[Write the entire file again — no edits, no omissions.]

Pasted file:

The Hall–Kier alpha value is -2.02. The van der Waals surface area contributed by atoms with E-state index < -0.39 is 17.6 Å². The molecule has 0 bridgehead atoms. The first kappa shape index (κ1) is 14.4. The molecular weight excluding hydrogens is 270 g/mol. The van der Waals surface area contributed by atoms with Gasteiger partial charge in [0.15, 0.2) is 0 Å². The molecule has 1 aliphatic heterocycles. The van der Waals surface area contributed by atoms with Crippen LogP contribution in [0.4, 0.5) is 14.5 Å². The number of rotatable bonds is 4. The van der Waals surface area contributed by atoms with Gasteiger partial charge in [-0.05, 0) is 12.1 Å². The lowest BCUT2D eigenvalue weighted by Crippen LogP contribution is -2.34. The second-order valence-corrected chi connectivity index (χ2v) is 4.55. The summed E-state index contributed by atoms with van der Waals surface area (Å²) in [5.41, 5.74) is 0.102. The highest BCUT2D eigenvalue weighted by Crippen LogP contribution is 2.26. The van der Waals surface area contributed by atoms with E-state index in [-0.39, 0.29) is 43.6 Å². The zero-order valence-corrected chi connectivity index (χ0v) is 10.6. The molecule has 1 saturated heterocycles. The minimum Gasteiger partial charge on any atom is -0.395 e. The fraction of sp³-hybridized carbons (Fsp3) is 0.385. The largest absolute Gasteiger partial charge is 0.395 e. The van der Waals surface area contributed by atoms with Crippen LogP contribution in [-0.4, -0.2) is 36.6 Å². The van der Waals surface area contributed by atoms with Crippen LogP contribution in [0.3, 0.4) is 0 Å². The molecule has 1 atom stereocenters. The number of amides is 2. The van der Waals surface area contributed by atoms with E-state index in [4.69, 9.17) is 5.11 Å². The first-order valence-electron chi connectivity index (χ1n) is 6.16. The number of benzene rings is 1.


The Hall–Kier alpha value is -2.02. The van der Waals surface area contributed by atoms with E-state index < -0.39 is 17.6 Å². The molecule has 0 bridgehead atoms. The first kappa shape index (κ1) is 14.4. The molecular weight excluding hydrogens is 270 g/mol. The van der Waals surface area contributed by atoms with Gasteiger partial charge in [0.15, 0.2) is 0 Å². The molecule has 1 aliphatic heterocycles. The van der Waals surface area contributed by atoms with Crippen LogP contribution in [0.4, 0.5) is 14.5 Å². The number of rotatable bonds is 4. The van der Waals surface area contributed by atoms with Gasteiger partial charge in [-0.05, 0) is 12.1 Å². The lowest BCUT2D eigenvalue weighted by Crippen LogP contribution is -2.34. The second-order valence-corrected chi connectivity index (χ2v) is 4.55. The summed E-state index contributed by atoms with van der Waals surface area (Å²) in [5.41, 5.74) is 0.102. The highest BCUT2D eigenvalue weighted by Crippen LogP contribution is 2.26. The van der Waals surface area contributed by atoms with E-state index in [-0.39, 0.29) is 43.6 Å². The zero-order valence-corrected chi connectivity index (χ0v) is 10.6. The molecule has 1 saturated heterocycles. The minimum Gasteiger partial charge on any atom is -0.395 e. The fraction of sp³-hybridized carbons (Fsp3) is 0.385. The largest absolute Gasteiger partial charge is 0.395 e. The van der Waals surface area contributed by atoms with Crippen LogP contribution in [-0.4, -0.2) is 36.6 Å². The van der Waals surface area contributed by atoms with Crippen LogP contribution in [0.3, 0.4) is 0 Å². The molecule has 1 atom stereocenters. The number of amides is 2. The van der Waals surface area contributed by atoms with E-state index in [4.69, 9.17) is 5.11 Å². The first-order valence-electron chi connectivity index (χ1n) is 6.16. The number of benzene rings is 1.